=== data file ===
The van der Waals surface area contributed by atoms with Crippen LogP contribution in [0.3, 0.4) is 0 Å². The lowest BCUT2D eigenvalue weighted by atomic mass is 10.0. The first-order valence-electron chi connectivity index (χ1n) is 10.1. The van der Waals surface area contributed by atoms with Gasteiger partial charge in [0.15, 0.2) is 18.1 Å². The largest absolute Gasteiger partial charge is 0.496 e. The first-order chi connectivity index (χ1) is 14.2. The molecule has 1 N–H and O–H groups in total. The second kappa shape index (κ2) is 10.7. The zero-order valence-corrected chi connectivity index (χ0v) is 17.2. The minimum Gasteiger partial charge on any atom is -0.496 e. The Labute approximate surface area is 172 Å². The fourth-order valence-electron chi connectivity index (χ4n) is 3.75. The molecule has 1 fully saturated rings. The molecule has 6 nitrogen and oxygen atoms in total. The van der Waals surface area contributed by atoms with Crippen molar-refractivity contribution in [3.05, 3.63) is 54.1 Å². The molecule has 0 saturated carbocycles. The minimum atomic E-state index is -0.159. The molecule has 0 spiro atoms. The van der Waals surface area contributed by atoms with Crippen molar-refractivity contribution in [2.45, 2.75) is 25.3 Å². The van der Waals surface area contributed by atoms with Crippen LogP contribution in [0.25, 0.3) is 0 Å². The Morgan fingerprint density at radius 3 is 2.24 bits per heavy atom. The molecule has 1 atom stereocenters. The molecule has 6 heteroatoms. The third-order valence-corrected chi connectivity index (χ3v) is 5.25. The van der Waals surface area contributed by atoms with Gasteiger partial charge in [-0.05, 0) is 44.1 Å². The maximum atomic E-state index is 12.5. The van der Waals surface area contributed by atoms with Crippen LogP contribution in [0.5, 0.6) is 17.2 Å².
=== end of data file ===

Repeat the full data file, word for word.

The van der Waals surface area contributed by atoms with Crippen LogP contribution in [0.3, 0.4) is 0 Å². The lowest BCUT2D eigenvalue weighted by atomic mass is 10.0. The first-order valence-electron chi connectivity index (χ1n) is 10.1. The van der Waals surface area contributed by atoms with Gasteiger partial charge in [0.15, 0.2) is 18.1 Å². The largest absolute Gasteiger partial charge is 0.496 e. The first-order chi connectivity index (χ1) is 14.2. The molecule has 1 N–H and O–H groups in total. The second kappa shape index (κ2) is 10.7. The zero-order valence-corrected chi connectivity index (χ0v) is 17.2. The minimum Gasteiger partial charge on any atom is -0.496 e. The Labute approximate surface area is 172 Å². The fourth-order valence-electron chi connectivity index (χ4n) is 3.75. The molecule has 1 fully saturated rings. The molecule has 6 nitrogen and oxygen atoms in total. The van der Waals surface area contributed by atoms with Crippen molar-refractivity contribution in [3.05, 3.63) is 54.1 Å². The molecule has 0 saturated carbocycles. The minimum atomic E-state index is -0.159. The molecule has 0 spiro atoms. The van der Waals surface area contributed by atoms with Crippen molar-refractivity contribution in [2.45, 2.75) is 25.3 Å². The van der Waals surface area contributed by atoms with Crippen LogP contribution in [0.25, 0.3) is 0 Å². The Morgan fingerprint density at radius 3 is 2.24 bits per heavy atom. The molecule has 1 atom stereocenters. The molecule has 6 heteroatoms. The third-order valence-corrected chi connectivity index (χ3v) is 5.25. The van der Waals surface area contributed by atoms with Gasteiger partial charge in [-0.05, 0) is 44.1 Å². The maximum atomic E-state index is 12.5. The van der Waals surface area contributed by atoms with Crippen LogP contribution in [0.5, 0.6) is 17.2 Å².